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This charming and whimsically illustrated book of newly minted words—on politics and the media, love and friendship, work, play, family, fashion, and city life—is “a lexicon of witty neologisms for the modern age” (Vanity Fair).
You are a typical citizen of the young millennium, caught up in the fast-paced megatasking socio-professional whirl of our ever-evolving digitally enhanced lives.
If you’ve ever wondered what to call it when you answer the TV remote instead of the phone, or wished you had a phrase to capture your supervisor’s stealth campaign to stall your career, here is your guide. Now you can say “Oops, droidian slip!” with ease, and call out your boss for the impedimentor that he is. Armed with Wordbirds, you will be able to skillfully talk your way into—or out of—any situation the twenty-first century throws at you.
With 150 gorgeous, highly expressive bird illustrations, these neologisms will have you crowing with delight, and show you that fine feathers make fine words. (Not to mention give new meaning to the term “tweeting.”)
A perfect gift book, Wordbirds is “literary catnip for bird lovers who also find themselves fascinated—or annoyed—by the quirks of modern life” (The New York Times Book Review).
About the Author
Liesl Schillinger has written for many publications, including The New York Times, The New Yorker, The Washington Post, and The New Republic. She is a regular contributor to The New York Times Book Review and translates fiction from French and German.
Elizabeth Zechel is the illustrator and author of the children’s book Is There a Mouse in the Baby’s Room? She has created illustrations for children’s books and cookbooks, as well as for a variety of magazine and literary journals. She lives in Brooklyn.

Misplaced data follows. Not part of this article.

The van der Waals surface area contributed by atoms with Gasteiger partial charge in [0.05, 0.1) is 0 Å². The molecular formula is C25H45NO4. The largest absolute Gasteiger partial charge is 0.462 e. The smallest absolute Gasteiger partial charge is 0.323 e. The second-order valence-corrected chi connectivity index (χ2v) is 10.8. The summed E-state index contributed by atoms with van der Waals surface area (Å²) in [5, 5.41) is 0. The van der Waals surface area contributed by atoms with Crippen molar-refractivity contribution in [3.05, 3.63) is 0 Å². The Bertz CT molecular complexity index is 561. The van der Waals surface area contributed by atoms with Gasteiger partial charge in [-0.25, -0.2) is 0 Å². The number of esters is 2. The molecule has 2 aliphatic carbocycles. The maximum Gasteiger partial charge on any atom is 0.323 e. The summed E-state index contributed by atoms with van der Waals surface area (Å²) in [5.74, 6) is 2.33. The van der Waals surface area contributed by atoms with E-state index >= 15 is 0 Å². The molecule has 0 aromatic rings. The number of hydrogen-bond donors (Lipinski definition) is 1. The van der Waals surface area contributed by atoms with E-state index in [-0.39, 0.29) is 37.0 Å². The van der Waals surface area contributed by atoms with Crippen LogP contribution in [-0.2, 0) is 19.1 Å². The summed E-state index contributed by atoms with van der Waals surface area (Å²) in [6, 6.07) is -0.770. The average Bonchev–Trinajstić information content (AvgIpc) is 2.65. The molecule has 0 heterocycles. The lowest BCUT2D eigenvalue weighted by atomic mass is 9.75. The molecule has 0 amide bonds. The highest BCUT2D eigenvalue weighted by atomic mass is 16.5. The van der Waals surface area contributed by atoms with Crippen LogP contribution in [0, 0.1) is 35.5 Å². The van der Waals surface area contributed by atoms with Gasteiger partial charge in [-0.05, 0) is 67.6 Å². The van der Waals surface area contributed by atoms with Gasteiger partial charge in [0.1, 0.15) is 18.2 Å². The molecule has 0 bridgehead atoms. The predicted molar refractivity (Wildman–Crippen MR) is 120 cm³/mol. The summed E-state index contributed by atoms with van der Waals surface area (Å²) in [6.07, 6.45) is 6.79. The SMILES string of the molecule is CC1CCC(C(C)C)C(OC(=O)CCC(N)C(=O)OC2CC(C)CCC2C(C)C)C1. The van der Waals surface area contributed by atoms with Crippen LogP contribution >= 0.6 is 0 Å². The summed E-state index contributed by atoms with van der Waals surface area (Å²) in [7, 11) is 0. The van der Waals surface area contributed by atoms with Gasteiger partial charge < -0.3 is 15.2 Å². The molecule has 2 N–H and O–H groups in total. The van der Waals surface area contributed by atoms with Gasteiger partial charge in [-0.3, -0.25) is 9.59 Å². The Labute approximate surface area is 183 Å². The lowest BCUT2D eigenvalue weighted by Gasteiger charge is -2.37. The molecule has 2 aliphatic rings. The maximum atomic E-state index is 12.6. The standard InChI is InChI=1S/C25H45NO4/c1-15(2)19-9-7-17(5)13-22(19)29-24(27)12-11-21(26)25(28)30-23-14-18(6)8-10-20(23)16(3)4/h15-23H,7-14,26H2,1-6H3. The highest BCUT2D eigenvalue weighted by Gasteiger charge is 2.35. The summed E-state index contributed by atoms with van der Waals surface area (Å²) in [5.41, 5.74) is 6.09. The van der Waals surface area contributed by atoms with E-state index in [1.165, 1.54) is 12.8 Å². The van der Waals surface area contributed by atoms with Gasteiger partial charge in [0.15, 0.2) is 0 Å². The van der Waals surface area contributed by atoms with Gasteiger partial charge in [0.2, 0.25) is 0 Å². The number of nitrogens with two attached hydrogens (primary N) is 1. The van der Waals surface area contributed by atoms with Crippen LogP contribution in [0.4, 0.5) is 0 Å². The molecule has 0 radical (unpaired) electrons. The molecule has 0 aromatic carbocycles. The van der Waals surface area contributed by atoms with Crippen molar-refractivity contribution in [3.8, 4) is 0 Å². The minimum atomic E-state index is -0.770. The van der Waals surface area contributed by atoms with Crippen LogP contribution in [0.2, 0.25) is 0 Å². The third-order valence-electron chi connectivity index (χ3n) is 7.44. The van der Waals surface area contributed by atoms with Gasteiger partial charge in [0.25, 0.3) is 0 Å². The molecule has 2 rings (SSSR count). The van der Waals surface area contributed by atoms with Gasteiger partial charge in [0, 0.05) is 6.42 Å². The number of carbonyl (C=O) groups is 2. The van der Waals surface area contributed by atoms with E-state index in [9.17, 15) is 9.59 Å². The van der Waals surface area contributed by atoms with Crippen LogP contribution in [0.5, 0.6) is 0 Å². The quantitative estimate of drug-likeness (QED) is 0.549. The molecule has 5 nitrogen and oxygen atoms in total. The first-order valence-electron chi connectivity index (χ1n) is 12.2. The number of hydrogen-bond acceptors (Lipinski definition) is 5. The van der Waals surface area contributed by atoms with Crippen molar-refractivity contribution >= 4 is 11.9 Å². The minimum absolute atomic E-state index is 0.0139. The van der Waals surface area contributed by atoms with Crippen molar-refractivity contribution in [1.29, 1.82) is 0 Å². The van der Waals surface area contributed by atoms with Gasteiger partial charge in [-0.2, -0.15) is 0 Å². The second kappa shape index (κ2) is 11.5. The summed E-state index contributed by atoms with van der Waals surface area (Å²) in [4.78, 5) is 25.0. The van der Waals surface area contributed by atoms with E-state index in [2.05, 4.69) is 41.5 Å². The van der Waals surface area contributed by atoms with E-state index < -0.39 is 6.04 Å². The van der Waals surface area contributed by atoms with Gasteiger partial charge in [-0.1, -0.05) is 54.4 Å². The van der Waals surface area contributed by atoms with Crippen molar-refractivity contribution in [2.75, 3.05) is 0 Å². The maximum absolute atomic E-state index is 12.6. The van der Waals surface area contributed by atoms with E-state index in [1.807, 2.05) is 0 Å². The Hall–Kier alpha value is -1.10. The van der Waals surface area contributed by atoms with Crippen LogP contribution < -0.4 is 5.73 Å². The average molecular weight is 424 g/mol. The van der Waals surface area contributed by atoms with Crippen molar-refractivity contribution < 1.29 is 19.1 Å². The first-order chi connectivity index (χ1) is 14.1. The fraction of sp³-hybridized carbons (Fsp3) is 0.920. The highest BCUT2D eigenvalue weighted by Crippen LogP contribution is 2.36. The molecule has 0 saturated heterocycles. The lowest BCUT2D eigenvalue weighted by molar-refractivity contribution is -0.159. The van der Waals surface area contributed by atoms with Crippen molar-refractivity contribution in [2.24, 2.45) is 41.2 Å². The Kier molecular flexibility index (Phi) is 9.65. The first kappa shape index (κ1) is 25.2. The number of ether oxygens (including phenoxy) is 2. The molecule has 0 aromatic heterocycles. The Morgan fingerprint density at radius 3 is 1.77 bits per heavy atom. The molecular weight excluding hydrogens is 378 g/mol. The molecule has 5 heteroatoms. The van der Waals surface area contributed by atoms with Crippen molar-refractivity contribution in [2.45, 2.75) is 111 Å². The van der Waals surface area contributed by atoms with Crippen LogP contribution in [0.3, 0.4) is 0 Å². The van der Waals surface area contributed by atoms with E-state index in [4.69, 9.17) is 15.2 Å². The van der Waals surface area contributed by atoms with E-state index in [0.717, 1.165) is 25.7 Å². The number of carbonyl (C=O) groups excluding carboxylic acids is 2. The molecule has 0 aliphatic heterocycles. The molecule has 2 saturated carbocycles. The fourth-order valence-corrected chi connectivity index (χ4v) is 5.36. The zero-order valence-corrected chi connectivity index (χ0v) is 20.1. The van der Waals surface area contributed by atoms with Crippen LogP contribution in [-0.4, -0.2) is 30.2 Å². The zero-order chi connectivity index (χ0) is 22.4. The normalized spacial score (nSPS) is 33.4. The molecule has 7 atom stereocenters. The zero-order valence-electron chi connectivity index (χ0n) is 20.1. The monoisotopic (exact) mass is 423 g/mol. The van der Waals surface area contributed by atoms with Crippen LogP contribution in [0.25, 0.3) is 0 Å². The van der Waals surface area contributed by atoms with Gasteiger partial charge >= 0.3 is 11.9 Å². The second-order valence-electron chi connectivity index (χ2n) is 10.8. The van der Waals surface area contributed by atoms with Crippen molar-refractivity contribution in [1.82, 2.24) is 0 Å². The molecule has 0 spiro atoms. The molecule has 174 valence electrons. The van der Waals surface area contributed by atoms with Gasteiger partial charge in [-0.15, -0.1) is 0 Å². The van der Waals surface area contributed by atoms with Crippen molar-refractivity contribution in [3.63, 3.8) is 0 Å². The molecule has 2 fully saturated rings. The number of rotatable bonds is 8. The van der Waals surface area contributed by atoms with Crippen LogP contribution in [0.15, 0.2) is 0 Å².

"I am so into "Wordbirds", that from now on, I am going to use these words when playing Scrabble. If anyone challenges me, I will immediately throw the entire board game in the air. And I will say: 'that's for Liesl Schillinger.'"
— Fred Armisen
“A lexicon of witty neologisms for the modern age.”
— Vanity Fair
“The Oxford English Dictionary adds a short list of new words once a year ("squee" and "selfie" recently made the cut). Writer Liesl Schillinger finds such a change of pace "glacial," and has written an entire delightful book packed with fresh additions to our language. . . . The result is a collection of neologisms that resonates. Why? Underneath Schillinger's wit lies a more pointed commentary on how rapidly our society is changing, so much so that not even language has time to catch up.Anyone whose gotten "parking spaced"—also known as losing you car in a sprawling multitiered lot after a long, brain-numbing day of shopping at a mall—can relate.”
A great gift for pun lovers and playful linguists.
— Richmond Times-Dispatch
Schillinger demonstrates a keen talent for zooming in on expressions missing from our vocabulary....[she has] streamlined our language, fast-tracked awkward situations, and refined the humor of word play....You will want to share these clever coinages with your friends, and many of these words may even make it into our expanding collective lexicon.
— Los Angeles Review of Books
Wordbirds is a rare thing: A gift book that's fun, nicely packaged and truly worth reading.
— Chicago Tribune
If your friend complains when you blunderschedule, try not to apologibe in response. Liesl Schillinger's witty collection of necessary new words -- with charming avian illustrations from Elizabeth Zechel --will have you on a jollyroll.
— Barnes & Noble Review
“[Schillinger’s] lexicon cleverly captures the new normal of the twenty-first century. Some of her neologisms, in fact, may well stand the test of time.”
— Glenn C. Altschuler
“Schillinger, an esteemed cultural critic, with illustrator Elizabeth Zechel, has crafted a beautiful book that offers 200 witty, newly claimed words that can help us make our way through the ever-evolving cultural language of the new millennium. . . . The words in Wordbirds are amusing and clever tools that resonate because they are at once original and familiar. Accompanying the words -- all of which are defined and used in a sentence -- are Zechel’s stunning illustrations.”
— Brooklyn Daily Eagle
“[Schillinger] provides . . . wonderful new words. You'll find yourself plugging them right in to your conversations . . . . [Wordbirds] is great fun.”